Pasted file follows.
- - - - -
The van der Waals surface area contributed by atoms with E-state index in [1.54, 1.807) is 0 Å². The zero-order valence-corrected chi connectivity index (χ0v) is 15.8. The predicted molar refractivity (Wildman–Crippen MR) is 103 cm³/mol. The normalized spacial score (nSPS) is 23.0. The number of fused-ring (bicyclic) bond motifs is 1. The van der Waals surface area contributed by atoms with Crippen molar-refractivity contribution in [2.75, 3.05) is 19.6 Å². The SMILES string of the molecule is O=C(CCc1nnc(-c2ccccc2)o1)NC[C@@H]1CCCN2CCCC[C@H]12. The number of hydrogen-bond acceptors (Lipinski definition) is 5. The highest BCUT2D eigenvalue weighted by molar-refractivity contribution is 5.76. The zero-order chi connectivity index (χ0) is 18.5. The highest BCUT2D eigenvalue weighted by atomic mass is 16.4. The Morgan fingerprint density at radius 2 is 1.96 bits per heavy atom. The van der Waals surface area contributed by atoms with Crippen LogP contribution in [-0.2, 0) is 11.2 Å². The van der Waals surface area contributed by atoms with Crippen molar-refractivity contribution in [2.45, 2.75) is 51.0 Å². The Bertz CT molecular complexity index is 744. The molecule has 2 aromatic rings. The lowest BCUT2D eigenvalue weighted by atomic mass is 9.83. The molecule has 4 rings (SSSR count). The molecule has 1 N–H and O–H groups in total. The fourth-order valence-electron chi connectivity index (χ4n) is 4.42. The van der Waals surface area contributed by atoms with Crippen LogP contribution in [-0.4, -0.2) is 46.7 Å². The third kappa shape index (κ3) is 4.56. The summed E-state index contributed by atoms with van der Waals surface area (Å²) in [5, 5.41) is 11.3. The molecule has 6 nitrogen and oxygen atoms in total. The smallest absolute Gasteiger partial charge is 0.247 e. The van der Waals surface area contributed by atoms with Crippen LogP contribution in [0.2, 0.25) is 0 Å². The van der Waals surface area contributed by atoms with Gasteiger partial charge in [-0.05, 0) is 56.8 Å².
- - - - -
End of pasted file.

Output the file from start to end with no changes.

The van der Waals surface area contributed by atoms with E-state index in [1.54, 1.807) is 0 Å². The zero-order valence-corrected chi connectivity index (χ0v) is 15.8. The predicted molar refractivity (Wildman–Crippen MR) is 103 cm³/mol. The normalized spacial score (nSPS) is 23.0. The number of fused-ring (bicyclic) bond motifs is 1. The van der Waals surface area contributed by atoms with Crippen molar-refractivity contribution in [2.75, 3.05) is 19.6 Å². The SMILES string of the molecule is O=C(CCc1nnc(-c2ccccc2)o1)NC[C@@H]1CCCN2CCCC[C@H]12. The number of hydrogen-bond acceptors (Lipinski definition) is 5. The highest BCUT2D eigenvalue weighted by molar-refractivity contribution is 5.76. The zero-order chi connectivity index (χ0) is 18.5. The highest BCUT2D eigenvalue weighted by atomic mass is 16.4. The Morgan fingerprint density at radius 2 is 1.96 bits per heavy atom. The van der Waals surface area contributed by atoms with Crippen LogP contribution in [-0.2, 0) is 11.2 Å². The van der Waals surface area contributed by atoms with Crippen molar-refractivity contribution in [2.45, 2.75) is 51.0 Å². The Bertz CT molecular complexity index is 744. The molecule has 2 aromatic rings. The lowest BCUT2D eigenvalue weighted by atomic mass is 9.83. The molecule has 4 rings (SSSR count). The molecule has 1 N–H and O–H groups in total. The fourth-order valence-electron chi connectivity index (χ4n) is 4.42. The van der Waals surface area contributed by atoms with Crippen LogP contribution in [-0.4, -0.2) is 46.7 Å². The third kappa shape index (κ3) is 4.56. The summed E-state index contributed by atoms with van der Waals surface area (Å²) in [5, 5.41) is 11.3. The molecule has 6 nitrogen and oxygen atoms in total. The smallest absolute Gasteiger partial charge is 0.247 e. The van der Waals surface area contributed by atoms with Crippen LogP contribution in [0.2, 0.25) is 0 Å². The van der Waals surface area contributed by atoms with Gasteiger partial charge in [-0.05, 0) is 56.8 Å².